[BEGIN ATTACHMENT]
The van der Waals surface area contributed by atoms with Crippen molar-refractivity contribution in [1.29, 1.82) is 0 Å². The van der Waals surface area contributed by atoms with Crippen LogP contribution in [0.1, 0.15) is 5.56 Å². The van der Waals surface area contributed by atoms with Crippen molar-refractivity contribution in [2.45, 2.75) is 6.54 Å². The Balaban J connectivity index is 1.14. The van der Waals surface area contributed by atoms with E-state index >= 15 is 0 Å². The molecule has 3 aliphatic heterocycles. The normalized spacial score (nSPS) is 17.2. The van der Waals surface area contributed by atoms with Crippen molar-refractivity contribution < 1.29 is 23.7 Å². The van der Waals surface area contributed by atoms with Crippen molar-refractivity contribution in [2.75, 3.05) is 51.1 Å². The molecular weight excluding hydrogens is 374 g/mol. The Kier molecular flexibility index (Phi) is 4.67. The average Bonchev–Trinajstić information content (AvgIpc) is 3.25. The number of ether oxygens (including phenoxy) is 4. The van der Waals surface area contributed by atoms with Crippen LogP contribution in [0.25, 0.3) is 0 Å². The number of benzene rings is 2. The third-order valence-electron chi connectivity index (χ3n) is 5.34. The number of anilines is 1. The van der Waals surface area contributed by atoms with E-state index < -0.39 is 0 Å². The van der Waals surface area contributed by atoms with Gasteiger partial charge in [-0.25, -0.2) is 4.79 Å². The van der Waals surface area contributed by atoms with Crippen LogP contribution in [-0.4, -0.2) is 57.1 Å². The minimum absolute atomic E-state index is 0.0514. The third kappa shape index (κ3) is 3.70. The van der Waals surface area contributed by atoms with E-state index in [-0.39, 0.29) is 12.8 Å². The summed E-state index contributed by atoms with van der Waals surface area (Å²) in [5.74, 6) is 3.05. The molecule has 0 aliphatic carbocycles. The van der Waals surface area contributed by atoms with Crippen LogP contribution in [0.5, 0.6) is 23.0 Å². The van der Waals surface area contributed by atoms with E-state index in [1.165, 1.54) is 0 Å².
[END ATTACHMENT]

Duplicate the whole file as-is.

The van der Waals surface area contributed by atoms with Crippen molar-refractivity contribution in [1.29, 1.82) is 0 Å². The van der Waals surface area contributed by atoms with Crippen LogP contribution in [0.1, 0.15) is 5.56 Å². The van der Waals surface area contributed by atoms with Crippen molar-refractivity contribution in [2.45, 2.75) is 6.54 Å². The Balaban J connectivity index is 1.14. The van der Waals surface area contributed by atoms with E-state index >= 15 is 0 Å². The molecule has 3 aliphatic heterocycles. The normalized spacial score (nSPS) is 17.2. The van der Waals surface area contributed by atoms with Crippen molar-refractivity contribution < 1.29 is 23.7 Å². The van der Waals surface area contributed by atoms with Crippen molar-refractivity contribution in [2.75, 3.05) is 51.1 Å². The molecular weight excluding hydrogens is 374 g/mol. The Kier molecular flexibility index (Phi) is 4.67. The average Bonchev–Trinajstić information content (AvgIpc) is 3.25. The number of ether oxygens (including phenoxy) is 4. The van der Waals surface area contributed by atoms with Crippen LogP contribution in [0.25, 0.3) is 0 Å². The number of benzene rings is 2. The third-order valence-electron chi connectivity index (χ3n) is 5.34. The number of anilines is 1. The van der Waals surface area contributed by atoms with E-state index < -0.39 is 0 Å². The van der Waals surface area contributed by atoms with Gasteiger partial charge in [-0.25, -0.2) is 4.79 Å². The van der Waals surface area contributed by atoms with Crippen LogP contribution in [-0.4, -0.2) is 57.1 Å². The minimum absolute atomic E-state index is 0.0514. The third kappa shape index (κ3) is 3.70. The van der Waals surface area contributed by atoms with E-state index in [-0.39, 0.29) is 12.8 Å². The summed E-state index contributed by atoms with van der Waals surface area (Å²) in [5.74, 6) is 3.05. The molecule has 0 aliphatic carbocycles. The van der Waals surface area contributed by atoms with Crippen LogP contribution in [0.5, 0.6) is 23.0 Å². The van der Waals surface area contributed by atoms with E-state index in [1.165, 1.54) is 0 Å².